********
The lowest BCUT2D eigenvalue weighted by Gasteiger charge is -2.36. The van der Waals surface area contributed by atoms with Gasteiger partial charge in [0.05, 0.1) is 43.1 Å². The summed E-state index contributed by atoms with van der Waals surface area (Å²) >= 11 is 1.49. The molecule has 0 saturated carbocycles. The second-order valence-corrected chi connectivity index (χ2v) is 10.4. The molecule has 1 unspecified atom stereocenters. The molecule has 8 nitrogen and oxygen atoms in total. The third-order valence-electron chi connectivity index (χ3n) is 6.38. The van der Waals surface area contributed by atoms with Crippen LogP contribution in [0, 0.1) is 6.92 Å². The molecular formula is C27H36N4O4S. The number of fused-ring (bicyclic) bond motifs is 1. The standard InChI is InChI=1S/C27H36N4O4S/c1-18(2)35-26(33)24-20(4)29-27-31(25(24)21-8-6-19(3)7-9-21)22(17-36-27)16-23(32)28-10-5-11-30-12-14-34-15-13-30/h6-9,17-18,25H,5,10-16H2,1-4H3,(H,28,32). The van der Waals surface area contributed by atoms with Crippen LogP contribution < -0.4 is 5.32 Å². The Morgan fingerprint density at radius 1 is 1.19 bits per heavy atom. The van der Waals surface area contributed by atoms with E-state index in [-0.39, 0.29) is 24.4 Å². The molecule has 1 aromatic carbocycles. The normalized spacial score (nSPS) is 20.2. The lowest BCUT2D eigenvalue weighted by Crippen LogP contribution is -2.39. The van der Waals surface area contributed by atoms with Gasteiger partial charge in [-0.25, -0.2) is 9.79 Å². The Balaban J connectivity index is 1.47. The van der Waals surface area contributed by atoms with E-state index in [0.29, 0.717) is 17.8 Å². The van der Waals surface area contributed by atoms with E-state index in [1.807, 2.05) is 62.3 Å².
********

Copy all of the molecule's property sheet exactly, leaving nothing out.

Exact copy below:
The lowest BCUT2D eigenvalue weighted by Gasteiger charge is -2.36. The van der Waals surface area contributed by atoms with Gasteiger partial charge in [0.05, 0.1) is 43.1 Å². The summed E-state index contributed by atoms with van der Waals surface area (Å²) >= 11 is 1.49. The molecule has 0 saturated carbocycles. The second-order valence-corrected chi connectivity index (χ2v) is 10.4. The molecule has 1 unspecified atom stereocenters. The molecule has 8 nitrogen and oxygen atoms in total. The third-order valence-electron chi connectivity index (χ3n) is 6.38. The van der Waals surface area contributed by atoms with Crippen LogP contribution in [0, 0.1) is 6.92 Å². The molecular formula is C27H36N4O4S. The number of fused-ring (bicyclic) bond motifs is 1. The standard InChI is InChI=1S/C27H36N4O4S/c1-18(2)35-26(33)24-20(4)29-27-31(25(24)21-8-6-19(3)7-9-21)22(17-36-27)16-23(32)28-10-5-11-30-12-14-34-15-13-30/h6-9,17-18,25H,5,10-16H2,1-4H3,(H,28,32). The van der Waals surface area contributed by atoms with Crippen LogP contribution < -0.4 is 5.32 Å². The Morgan fingerprint density at radius 1 is 1.19 bits per heavy atom. The van der Waals surface area contributed by atoms with E-state index in [-0.39, 0.29) is 24.4 Å². The molecule has 1 aromatic carbocycles. The normalized spacial score (nSPS) is 20.2. The lowest BCUT2D eigenvalue weighted by Crippen LogP contribution is -2.39. The van der Waals surface area contributed by atoms with Gasteiger partial charge in [-0.25, -0.2) is 9.79 Å². The Balaban J connectivity index is 1.47. The van der Waals surface area contributed by atoms with E-state index in [0.29, 0.717) is 17.8 Å². The van der Waals surface area contributed by atoms with E-state index in [1.807, 2.05) is 62.3 Å².